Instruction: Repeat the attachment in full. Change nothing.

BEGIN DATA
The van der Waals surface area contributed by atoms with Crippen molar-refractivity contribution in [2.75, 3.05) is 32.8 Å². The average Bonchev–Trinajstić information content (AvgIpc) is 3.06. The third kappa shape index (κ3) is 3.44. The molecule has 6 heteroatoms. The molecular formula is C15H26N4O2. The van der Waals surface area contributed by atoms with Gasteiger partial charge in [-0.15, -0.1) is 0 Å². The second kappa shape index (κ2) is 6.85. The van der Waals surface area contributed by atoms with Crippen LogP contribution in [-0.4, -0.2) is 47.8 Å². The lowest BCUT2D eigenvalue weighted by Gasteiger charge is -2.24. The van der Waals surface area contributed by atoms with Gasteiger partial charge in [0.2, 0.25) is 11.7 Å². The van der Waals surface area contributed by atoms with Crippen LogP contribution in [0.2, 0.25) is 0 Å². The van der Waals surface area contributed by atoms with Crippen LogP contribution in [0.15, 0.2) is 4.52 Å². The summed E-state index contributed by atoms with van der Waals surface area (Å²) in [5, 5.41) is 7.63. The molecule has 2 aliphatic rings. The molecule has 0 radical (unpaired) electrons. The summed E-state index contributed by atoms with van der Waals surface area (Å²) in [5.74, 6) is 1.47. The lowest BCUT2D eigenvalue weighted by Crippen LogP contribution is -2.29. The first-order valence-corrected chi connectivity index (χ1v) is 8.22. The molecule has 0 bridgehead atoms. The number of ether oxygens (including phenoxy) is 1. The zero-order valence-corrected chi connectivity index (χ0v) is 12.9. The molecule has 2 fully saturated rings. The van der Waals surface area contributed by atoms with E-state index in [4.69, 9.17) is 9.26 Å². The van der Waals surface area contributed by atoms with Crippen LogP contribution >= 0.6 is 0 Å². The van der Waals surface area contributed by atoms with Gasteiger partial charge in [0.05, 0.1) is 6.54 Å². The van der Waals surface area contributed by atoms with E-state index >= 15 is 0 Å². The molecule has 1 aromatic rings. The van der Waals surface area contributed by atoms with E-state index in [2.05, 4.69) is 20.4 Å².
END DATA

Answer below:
The van der Waals surface area contributed by atoms with Crippen molar-refractivity contribution in [2.75, 3.05) is 32.8 Å². The average Bonchev–Trinajstić information content (AvgIpc) is 3.06. The third kappa shape index (κ3) is 3.44. The molecule has 6 heteroatoms. The molecular formula is C15H26N4O2. The van der Waals surface area contributed by atoms with Gasteiger partial charge in [-0.15, -0.1) is 0 Å². The second kappa shape index (κ2) is 6.85. The van der Waals surface area contributed by atoms with Crippen LogP contribution in [-0.4, -0.2) is 47.8 Å². The lowest BCUT2D eigenvalue weighted by Gasteiger charge is -2.24. The van der Waals surface area contributed by atoms with Gasteiger partial charge in [0.2, 0.25) is 11.7 Å². The van der Waals surface area contributed by atoms with Crippen LogP contribution in [0.2, 0.25) is 0 Å². The van der Waals surface area contributed by atoms with Crippen LogP contribution in [0.15, 0.2) is 4.52 Å². The summed E-state index contributed by atoms with van der Waals surface area (Å²) in [5, 5.41) is 7.63. The molecule has 2 aliphatic rings. The molecule has 0 radical (unpaired) electrons. The summed E-state index contributed by atoms with van der Waals surface area (Å²) in [5.74, 6) is 1.47. The lowest BCUT2D eigenvalue weighted by Crippen LogP contribution is -2.29. The first-order valence-corrected chi connectivity index (χ1v) is 8.22. The molecule has 0 bridgehead atoms. The number of ether oxygens (including phenoxy) is 1. The zero-order valence-corrected chi connectivity index (χ0v) is 12.9. The molecule has 2 fully saturated rings. The van der Waals surface area contributed by atoms with E-state index in [4.69, 9.17) is 9.26 Å². The van der Waals surface area contributed by atoms with Crippen LogP contribution >= 0.6 is 0 Å². The van der Waals surface area contributed by atoms with Gasteiger partial charge in [0.05, 0.1) is 6.54 Å². The van der Waals surface area contributed by atoms with E-state index >= 15 is 0 Å². The molecule has 1 aromatic rings. The van der Waals surface area contributed by atoms with E-state index in [2.05, 4.69) is 20.4 Å².